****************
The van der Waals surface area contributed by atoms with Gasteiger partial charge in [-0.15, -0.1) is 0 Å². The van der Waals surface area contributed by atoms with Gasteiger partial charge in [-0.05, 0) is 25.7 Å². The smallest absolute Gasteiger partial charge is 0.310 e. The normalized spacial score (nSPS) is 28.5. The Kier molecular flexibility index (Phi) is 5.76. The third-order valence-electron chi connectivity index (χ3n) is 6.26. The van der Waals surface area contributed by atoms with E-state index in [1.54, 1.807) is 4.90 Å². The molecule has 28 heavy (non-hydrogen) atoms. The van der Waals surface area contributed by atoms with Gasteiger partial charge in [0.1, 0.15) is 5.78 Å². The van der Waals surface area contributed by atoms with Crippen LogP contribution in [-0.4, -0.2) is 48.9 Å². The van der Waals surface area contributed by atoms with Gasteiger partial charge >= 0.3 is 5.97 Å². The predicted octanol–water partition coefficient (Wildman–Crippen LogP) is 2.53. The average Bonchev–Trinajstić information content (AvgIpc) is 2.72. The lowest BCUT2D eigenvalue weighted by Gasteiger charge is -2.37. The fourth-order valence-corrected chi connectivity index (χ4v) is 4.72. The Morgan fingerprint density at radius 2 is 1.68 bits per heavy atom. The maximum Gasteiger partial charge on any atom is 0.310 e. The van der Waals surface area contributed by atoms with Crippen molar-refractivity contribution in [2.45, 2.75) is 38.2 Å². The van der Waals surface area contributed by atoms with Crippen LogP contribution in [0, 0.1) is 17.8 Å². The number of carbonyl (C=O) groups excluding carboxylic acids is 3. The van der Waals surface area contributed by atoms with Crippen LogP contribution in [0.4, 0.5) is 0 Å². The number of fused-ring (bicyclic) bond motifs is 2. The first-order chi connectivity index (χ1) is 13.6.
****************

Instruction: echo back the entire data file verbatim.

The van der Waals surface area contributed by atoms with Gasteiger partial charge in [-0.15, -0.1) is 0 Å². The van der Waals surface area contributed by atoms with Gasteiger partial charge in [-0.05, 0) is 25.7 Å². The smallest absolute Gasteiger partial charge is 0.310 e. The normalized spacial score (nSPS) is 28.5. The Kier molecular flexibility index (Phi) is 5.76. The third-order valence-electron chi connectivity index (χ3n) is 6.26. The van der Waals surface area contributed by atoms with E-state index in [1.54, 1.807) is 4.90 Å². The molecule has 28 heavy (non-hydrogen) atoms. The van der Waals surface area contributed by atoms with Gasteiger partial charge in [0.1, 0.15) is 5.78 Å². The van der Waals surface area contributed by atoms with Crippen LogP contribution in [-0.4, -0.2) is 48.9 Å². The van der Waals surface area contributed by atoms with Gasteiger partial charge >= 0.3 is 5.97 Å². The predicted octanol–water partition coefficient (Wildman–Crippen LogP) is 2.53. The average Bonchev–Trinajstić information content (AvgIpc) is 2.72. The lowest BCUT2D eigenvalue weighted by Gasteiger charge is -2.37. The fourth-order valence-corrected chi connectivity index (χ4v) is 4.72. The Morgan fingerprint density at radius 2 is 1.68 bits per heavy atom. The maximum Gasteiger partial charge on any atom is 0.310 e. The van der Waals surface area contributed by atoms with Crippen molar-refractivity contribution in [2.45, 2.75) is 38.2 Å². The van der Waals surface area contributed by atoms with Crippen LogP contribution in [0, 0.1) is 17.8 Å². The number of carbonyl (C=O) groups excluding carboxylic acids is 3. The van der Waals surface area contributed by atoms with Crippen LogP contribution in [0.4, 0.5) is 0 Å². The number of fused-ring (bicyclic) bond motifs is 2. The first-order chi connectivity index (χ1) is 13.6.